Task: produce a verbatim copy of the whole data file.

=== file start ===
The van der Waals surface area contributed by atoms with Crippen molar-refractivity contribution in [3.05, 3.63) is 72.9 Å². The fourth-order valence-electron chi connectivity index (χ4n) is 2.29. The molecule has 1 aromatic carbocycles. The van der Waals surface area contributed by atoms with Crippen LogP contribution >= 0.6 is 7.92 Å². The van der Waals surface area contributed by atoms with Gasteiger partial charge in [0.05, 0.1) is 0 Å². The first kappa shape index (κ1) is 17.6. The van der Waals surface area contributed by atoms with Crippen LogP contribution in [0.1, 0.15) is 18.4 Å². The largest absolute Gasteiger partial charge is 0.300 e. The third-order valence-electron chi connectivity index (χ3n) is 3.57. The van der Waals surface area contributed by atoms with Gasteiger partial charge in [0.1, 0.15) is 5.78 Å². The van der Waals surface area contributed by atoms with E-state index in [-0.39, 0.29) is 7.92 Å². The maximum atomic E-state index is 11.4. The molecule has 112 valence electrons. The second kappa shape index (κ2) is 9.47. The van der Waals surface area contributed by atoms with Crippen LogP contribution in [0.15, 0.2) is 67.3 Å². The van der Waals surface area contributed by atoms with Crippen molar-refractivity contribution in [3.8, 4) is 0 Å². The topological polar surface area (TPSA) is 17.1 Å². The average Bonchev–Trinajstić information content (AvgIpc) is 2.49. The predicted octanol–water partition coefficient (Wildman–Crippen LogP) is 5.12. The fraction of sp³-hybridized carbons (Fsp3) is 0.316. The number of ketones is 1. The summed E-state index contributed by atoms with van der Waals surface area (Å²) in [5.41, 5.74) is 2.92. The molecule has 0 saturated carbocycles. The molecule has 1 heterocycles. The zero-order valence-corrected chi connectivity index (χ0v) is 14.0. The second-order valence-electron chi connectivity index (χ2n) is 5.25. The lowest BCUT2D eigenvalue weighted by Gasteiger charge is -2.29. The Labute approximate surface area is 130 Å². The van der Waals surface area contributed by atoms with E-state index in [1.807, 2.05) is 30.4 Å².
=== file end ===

The van der Waals surface area contributed by atoms with Crippen molar-refractivity contribution in [3.05, 3.63) is 72.9 Å². The fourth-order valence-electron chi connectivity index (χ4n) is 2.29. The molecule has 1 aromatic carbocycles. The van der Waals surface area contributed by atoms with Crippen LogP contribution >= 0.6 is 7.92 Å². The van der Waals surface area contributed by atoms with Gasteiger partial charge in [0.05, 0.1) is 0 Å². The first kappa shape index (κ1) is 17.6. The van der Waals surface area contributed by atoms with Crippen LogP contribution in [0.1, 0.15) is 18.4 Å². The largest absolute Gasteiger partial charge is 0.300 e. The third-order valence-electron chi connectivity index (χ3n) is 3.57. The van der Waals surface area contributed by atoms with Gasteiger partial charge in [0.1, 0.15) is 5.78 Å². The van der Waals surface area contributed by atoms with E-state index in [-0.39, 0.29) is 7.92 Å². The maximum atomic E-state index is 11.4. The molecule has 112 valence electrons. The second kappa shape index (κ2) is 9.47. The van der Waals surface area contributed by atoms with Crippen LogP contribution in [0.15, 0.2) is 67.3 Å². The van der Waals surface area contributed by atoms with Crippen molar-refractivity contribution in [3.8, 4) is 0 Å². The topological polar surface area (TPSA) is 17.1 Å². The average Bonchev–Trinajstić information content (AvgIpc) is 2.49. The predicted octanol–water partition coefficient (Wildman–Crippen LogP) is 5.12. The fraction of sp³-hybridized carbons (Fsp3) is 0.316. The number of ketones is 1. The summed E-state index contributed by atoms with van der Waals surface area (Å²) in [5.41, 5.74) is 2.92. The molecule has 0 saturated carbocycles. The molecule has 1 heterocycles. The zero-order valence-corrected chi connectivity index (χ0v) is 14.0. The second-order valence-electron chi connectivity index (χ2n) is 5.25. The lowest BCUT2D eigenvalue weighted by Gasteiger charge is -2.29. The Labute approximate surface area is 130 Å². The van der Waals surface area contributed by atoms with E-state index in [1.807, 2.05) is 30.4 Å².